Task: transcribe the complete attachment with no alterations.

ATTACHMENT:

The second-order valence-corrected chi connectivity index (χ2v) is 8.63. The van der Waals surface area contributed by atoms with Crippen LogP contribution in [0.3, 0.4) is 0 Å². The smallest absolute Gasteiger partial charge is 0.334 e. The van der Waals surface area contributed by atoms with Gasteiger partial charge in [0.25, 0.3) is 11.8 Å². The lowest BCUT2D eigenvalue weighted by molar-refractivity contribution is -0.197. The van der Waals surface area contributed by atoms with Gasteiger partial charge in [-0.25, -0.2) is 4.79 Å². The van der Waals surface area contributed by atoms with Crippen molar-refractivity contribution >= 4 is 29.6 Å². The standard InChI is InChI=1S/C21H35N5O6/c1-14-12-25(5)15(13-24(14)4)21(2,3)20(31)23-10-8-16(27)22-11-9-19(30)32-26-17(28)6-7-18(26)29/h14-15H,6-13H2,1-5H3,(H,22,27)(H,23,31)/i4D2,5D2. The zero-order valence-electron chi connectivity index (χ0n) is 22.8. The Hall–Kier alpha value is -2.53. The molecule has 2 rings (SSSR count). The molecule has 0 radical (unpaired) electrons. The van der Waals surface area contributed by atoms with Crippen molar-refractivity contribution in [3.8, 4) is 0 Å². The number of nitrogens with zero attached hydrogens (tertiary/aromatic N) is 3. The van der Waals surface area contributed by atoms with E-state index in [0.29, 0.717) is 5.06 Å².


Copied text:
The second-order valence-corrected chi connectivity index (χ2v) is 8.63. The van der Waals surface area contributed by atoms with Crippen LogP contribution in [0.3, 0.4) is 0 Å². The smallest absolute Gasteiger partial charge is 0.334 e. The van der Waals surface area contributed by atoms with Gasteiger partial charge in [0.25, 0.3) is 11.8 Å². The lowest BCUT2D eigenvalue weighted by molar-refractivity contribution is -0.197. The van der Waals surface area contributed by atoms with Gasteiger partial charge in [-0.25, -0.2) is 4.79 Å². The van der Waals surface area contributed by atoms with Crippen molar-refractivity contribution >= 4 is 29.6 Å². The standard InChI is InChI=1S/C21H35N5O6/c1-14-12-25(5)15(13-24(14)4)21(2,3)20(31)23-10-8-16(27)22-11-9-19(30)32-26-17(28)6-7-18(26)29/h14-15H,6-13H2,1-5H3,(H,22,27)(H,23,31)/i4D2,5D2. The zero-order valence-electron chi connectivity index (χ0n) is 22.8. The Hall–Kier alpha value is -2.53. The molecule has 2 rings (SSSR count). The molecule has 0 radical (unpaired) electrons. The van der Waals surface area contributed by atoms with Crippen molar-refractivity contribution in [3.8, 4) is 0 Å². The number of nitrogens with zero attached hydrogens (tertiary/aromatic N) is 3. The van der Waals surface area contributed by atoms with E-state index in [0.29, 0.717) is 5.06 Å².